The latest beta version of Play services rolled out last evening to reveal that Google is working on a “Find My Device network” capability named “Spot” that leverages your Android phone to locate other devices.
About APK Insight: In this “APK Insight” post, we’ve decompiled the latest version of an application that Google uploaded to the Play Store. When we decompile these files (called APKs, in the case of Android apps), we’re able to see various lines of code within that hint at possible future features. Keep in mind that Google may or may not ever ship these features, and our interpretation of what they are may be imperfect. We’ll try to enable those that are closer to being finished, however, to show you how they’ll look in case that they do ship. With that in mind, read on.
Today, Find My Device requires an internet connection, so a phone must be connected to Wi-Fi or cellular data networks in order to be found. This approach works in most cases, but Apple’s Find My network takes the extra step of having devices broadcast Bluetooth signals even when they’re offline. The signal can be picked up by any other iOS device to relay that and the location to the cloud, so you can find a lost gadget in more circumstances.
Google now looks to be leveraging its 3 billion Android devices to create a similar “network.” We enabled with Play services 21.24.13 a “Find My Device network” setting to turn this feature on/off. Note how it’s distinct from the main Find My Device switch. As such, you can exclude your phone from being used as a relay.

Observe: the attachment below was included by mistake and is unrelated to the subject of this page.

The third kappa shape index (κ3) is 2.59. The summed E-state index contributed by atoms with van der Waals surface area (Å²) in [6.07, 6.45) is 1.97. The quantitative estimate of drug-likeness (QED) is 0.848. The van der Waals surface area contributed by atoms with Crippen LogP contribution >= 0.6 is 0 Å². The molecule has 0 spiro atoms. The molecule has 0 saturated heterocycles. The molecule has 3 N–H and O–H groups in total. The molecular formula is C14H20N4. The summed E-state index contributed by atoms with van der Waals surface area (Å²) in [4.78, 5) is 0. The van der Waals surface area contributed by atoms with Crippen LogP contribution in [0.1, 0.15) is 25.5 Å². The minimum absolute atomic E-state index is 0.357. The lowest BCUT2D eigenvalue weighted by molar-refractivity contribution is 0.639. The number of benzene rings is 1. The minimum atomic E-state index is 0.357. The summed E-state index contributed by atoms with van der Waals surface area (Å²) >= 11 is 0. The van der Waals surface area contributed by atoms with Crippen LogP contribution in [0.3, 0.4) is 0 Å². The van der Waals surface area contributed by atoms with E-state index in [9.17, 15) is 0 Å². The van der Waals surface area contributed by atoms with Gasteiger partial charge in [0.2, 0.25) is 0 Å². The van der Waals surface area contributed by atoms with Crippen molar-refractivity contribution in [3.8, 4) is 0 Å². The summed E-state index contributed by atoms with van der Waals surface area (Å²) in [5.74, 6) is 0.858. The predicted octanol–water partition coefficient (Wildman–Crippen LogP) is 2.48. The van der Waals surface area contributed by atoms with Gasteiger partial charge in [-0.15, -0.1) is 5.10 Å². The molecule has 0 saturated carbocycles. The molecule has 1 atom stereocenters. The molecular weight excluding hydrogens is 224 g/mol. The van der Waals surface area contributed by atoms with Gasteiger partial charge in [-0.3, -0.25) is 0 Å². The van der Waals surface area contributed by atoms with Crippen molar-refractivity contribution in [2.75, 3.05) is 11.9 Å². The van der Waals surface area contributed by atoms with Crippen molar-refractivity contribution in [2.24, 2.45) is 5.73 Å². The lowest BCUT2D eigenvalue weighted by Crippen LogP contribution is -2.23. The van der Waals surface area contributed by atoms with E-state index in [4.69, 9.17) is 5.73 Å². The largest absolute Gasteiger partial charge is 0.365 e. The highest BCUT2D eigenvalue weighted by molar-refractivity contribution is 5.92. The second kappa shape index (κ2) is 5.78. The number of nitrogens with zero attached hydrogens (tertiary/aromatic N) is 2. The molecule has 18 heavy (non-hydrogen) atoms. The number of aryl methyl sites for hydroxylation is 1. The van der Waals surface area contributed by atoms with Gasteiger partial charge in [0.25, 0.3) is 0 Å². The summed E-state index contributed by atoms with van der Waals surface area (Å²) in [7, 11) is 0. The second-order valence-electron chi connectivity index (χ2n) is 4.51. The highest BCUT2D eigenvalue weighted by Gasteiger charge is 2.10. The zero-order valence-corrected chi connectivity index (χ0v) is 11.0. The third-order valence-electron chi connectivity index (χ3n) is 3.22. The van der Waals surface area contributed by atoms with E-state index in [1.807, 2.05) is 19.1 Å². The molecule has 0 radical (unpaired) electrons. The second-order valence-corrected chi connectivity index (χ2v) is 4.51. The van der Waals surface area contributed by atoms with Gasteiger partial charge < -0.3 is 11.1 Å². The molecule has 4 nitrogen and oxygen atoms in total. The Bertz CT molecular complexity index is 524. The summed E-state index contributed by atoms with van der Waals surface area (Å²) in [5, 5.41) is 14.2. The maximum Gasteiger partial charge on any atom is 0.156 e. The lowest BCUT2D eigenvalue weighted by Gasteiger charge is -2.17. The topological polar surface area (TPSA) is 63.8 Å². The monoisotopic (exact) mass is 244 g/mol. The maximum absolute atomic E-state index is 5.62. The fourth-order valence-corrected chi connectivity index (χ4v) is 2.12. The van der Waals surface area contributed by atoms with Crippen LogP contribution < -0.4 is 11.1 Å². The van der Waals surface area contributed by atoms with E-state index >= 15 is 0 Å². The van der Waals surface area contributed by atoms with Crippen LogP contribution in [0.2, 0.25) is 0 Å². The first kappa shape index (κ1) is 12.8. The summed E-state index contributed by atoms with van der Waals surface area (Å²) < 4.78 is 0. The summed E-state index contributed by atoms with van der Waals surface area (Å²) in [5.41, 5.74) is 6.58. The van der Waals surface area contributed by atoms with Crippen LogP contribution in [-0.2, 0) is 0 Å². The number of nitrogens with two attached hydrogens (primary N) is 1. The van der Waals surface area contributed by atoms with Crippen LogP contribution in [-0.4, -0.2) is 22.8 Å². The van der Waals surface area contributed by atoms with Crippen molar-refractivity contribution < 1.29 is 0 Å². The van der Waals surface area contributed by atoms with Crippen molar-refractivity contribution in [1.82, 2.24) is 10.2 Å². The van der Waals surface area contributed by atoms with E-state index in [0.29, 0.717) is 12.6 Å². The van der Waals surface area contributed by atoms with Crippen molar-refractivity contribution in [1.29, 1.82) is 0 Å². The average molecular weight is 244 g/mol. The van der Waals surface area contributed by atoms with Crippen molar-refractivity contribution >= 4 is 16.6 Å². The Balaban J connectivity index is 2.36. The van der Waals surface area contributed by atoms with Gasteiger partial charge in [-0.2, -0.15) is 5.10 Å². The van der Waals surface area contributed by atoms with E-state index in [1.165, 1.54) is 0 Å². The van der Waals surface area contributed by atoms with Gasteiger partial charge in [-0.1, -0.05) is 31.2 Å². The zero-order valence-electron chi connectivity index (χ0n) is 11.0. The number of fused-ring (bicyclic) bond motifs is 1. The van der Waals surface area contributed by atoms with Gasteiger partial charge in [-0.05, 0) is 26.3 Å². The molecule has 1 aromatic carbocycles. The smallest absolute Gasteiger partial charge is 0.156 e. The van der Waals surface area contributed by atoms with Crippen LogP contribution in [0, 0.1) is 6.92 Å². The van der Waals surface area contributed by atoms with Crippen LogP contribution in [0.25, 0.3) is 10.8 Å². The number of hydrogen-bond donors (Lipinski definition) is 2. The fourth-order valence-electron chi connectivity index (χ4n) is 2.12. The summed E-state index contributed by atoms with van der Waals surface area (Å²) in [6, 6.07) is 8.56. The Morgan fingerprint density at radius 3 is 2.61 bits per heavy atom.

Strings today only refer to helping find “other people’s devices.” It’s not clear if this just means phones, tablets, watches, and headphones or whether there will be support for AirTag-like dedicated object trackers.
On further inspection, we’ve discovered that the underlying API for the Find My Device network is named “Spot.” Basic details about how this works include the use of encryption and a key that is rotated every few hours.
Meanwhile, Spot is connected to the Eddystone protocol that Google worked on in the mid-2010s for “proximity beacon messages.” At the time, Google was invested in creating a “Physical Web” where real-world objects could interact with your phone. Examples included getting a transit schedule at bus stops, guides in a museum, and free Wi-Fi. However, these notifications were increasingly used for spam and Google disabled the ability for Android phones to receive Nearby notifications in 2018.
We also believe there will be a separate “Spot” app with a vaguely triangular icon — as seen in the cover image above — that’s white at the center and radiates out into darker shades of blue. The exact purpose of this app — with the logo implying a scanning/distance action — and relation to the existing Find My Device Android client is unclear, but it could help more precisely locate things on the network.
Thanks to JEB Decompiler, from which some APK Insight teardowns benefit.
Dylan Roussel contributed to this article
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